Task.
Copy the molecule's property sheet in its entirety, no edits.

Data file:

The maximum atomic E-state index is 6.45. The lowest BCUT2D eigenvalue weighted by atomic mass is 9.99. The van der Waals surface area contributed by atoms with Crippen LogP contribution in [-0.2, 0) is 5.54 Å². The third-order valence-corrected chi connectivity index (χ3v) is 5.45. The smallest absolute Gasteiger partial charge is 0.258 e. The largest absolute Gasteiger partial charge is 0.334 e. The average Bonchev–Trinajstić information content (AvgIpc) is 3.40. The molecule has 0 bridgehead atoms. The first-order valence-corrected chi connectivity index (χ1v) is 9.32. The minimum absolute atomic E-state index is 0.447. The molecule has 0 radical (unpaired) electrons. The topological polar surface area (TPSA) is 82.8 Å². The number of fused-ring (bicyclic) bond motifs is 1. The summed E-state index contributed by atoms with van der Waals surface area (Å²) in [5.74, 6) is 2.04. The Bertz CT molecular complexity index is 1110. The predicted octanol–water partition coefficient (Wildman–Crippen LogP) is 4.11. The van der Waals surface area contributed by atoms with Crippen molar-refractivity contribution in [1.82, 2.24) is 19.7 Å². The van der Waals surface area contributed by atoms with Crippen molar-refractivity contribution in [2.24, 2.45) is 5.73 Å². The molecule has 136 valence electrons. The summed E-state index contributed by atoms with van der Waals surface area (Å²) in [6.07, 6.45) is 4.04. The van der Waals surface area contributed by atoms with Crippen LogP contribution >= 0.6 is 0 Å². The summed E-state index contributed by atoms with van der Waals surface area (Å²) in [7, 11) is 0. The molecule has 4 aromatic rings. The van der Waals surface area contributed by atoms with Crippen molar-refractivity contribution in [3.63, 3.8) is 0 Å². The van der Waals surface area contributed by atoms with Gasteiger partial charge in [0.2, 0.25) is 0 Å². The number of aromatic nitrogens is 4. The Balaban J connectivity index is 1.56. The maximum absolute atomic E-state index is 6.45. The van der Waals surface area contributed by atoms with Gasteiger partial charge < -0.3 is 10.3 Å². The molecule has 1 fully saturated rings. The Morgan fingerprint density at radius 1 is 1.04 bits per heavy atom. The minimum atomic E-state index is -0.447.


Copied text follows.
The maximum atomic E-state index is 6.45. The lowest BCUT2D eigenvalue weighted by atomic mass is 9.99. The van der Waals surface area contributed by atoms with Crippen LogP contribution in [-0.2, 0) is 5.54 Å². The third-order valence-corrected chi connectivity index (χ3v) is 5.45. The smallest absolute Gasteiger partial charge is 0.258 e. The largest absolute Gasteiger partial charge is 0.334 e. The average Bonchev–Trinajstić information content (AvgIpc) is 3.40. The molecule has 0 bridgehead atoms. The first-order valence-corrected chi connectivity index (χ1v) is 9.32. The minimum absolute atomic E-state index is 0.447. The molecule has 0 radical (unpaired) electrons. The topological polar surface area (TPSA) is 82.8 Å². The number of fused-ring (bicyclic) bond motifs is 1. The summed E-state index contributed by atoms with van der Waals surface area (Å²) in [5.74, 6) is 2.04. The Bertz CT molecular complexity index is 1110. The predicted octanol–water partition coefficient (Wildman–Crippen LogP) is 4.11. The van der Waals surface area contributed by atoms with Crippen molar-refractivity contribution in [1.82, 2.24) is 19.7 Å². The van der Waals surface area contributed by atoms with Crippen molar-refractivity contribution in [2.24, 2.45) is 5.73 Å². The molecule has 136 valence electrons. The summed E-state index contributed by atoms with van der Waals surface area (Å²) in [6.07, 6.45) is 4.04. The van der Waals surface area contributed by atoms with Crippen LogP contribution >= 0.6 is 0 Å². The summed E-state index contributed by atoms with van der Waals surface area (Å²) in [7, 11) is 0. The molecule has 4 aromatic rings. The van der Waals surface area contributed by atoms with Crippen molar-refractivity contribution in [3.63, 3.8) is 0 Å². The van der Waals surface area contributed by atoms with Gasteiger partial charge in [0.2, 0.25) is 0 Å². The number of aromatic nitrogens is 4. The Balaban J connectivity index is 1.56. The maximum absolute atomic E-state index is 6.45. The van der Waals surface area contributed by atoms with Gasteiger partial charge < -0.3 is 10.3 Å². The molecule has 1 fully saturated rings. The Morgan fingerprint density at radius 1 is 1.04 bits per heavy atom. The minimum atomic E-state index is -0.447.